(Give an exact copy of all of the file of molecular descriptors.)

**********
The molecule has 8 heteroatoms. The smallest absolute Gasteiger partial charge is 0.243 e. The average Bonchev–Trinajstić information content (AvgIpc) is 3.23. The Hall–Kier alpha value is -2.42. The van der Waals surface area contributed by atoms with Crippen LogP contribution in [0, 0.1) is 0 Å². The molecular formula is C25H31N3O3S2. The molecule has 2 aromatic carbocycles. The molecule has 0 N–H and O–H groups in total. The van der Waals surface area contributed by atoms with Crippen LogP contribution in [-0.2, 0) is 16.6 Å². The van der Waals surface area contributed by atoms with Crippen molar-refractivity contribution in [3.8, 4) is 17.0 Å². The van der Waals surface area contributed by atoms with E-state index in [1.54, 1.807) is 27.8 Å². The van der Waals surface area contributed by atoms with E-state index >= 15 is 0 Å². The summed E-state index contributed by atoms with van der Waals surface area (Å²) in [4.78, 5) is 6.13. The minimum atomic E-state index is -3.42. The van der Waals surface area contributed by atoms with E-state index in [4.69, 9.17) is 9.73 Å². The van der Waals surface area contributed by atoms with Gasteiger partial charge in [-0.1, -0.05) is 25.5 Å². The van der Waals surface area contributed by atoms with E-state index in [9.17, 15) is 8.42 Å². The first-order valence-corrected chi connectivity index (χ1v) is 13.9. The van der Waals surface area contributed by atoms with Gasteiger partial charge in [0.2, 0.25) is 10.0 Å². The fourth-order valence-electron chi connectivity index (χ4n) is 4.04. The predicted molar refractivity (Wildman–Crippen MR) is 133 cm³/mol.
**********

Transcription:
The molecule has 8 heteroatoms. The smallest absolute Gasteiger partial charge is 0.243 e. The average Bonchev–Trinajstić information content (AvgIpc) is 3.23. The Hall–Kier alpha value is -2.42. The van der Waals surface area contributed by atoms with Crippen LogP contribution in [0, 0.1) is 0 Å². The molecular formula is C25H31N3O3S2. The molecule has 2 aromatic carbocycles. The molecule has 0 N–H and O–H groups in total. The van der Waals surface area contributed by atoms with Crippen LogP contribution in [-0.2, 0) is 16.6 Å². The van der Waals surface area contributed by atoms with Crippen molar-refractivity contribution in [3.8, 4) is 17.0 Å². The van der Waals surface area contributed by atoms with E-state index in [1.54, 1.807) is 27.8 Å². The van der Waals surface area contributed by atoms with E-state index >= 15 is 0 Å². The summed E-state index contributed by atoms with van der Waals surface area (Å²) in [4.78, 5) is 6.13. The minimum atomic E-state index is -3.42. The van der Waals surface area contributed by atoms with E-state index in [4.69, 9.17) is 9.73 Å². The van der Waals surface area contributed by atoms with Gasteiger partial charge in [-0.1, -0.05) is 25.5 Å². The van der Waals surface area contributed by atoms with E-state index in [9.17, 15) is 8.42 Å². The first-order valence-corrected chi connectivity index (χ1v) is 13.9. The van der Waals surface area contributed by atoms with Gasteiger partial charge in [0.2, 0.25) is 10.0 Å². The fourth-order valence-electron chi connectivity index (χ4n) is 4.04. The predicted molar refractivity (Wildman–Crippen MR) is 133 cm³/mol.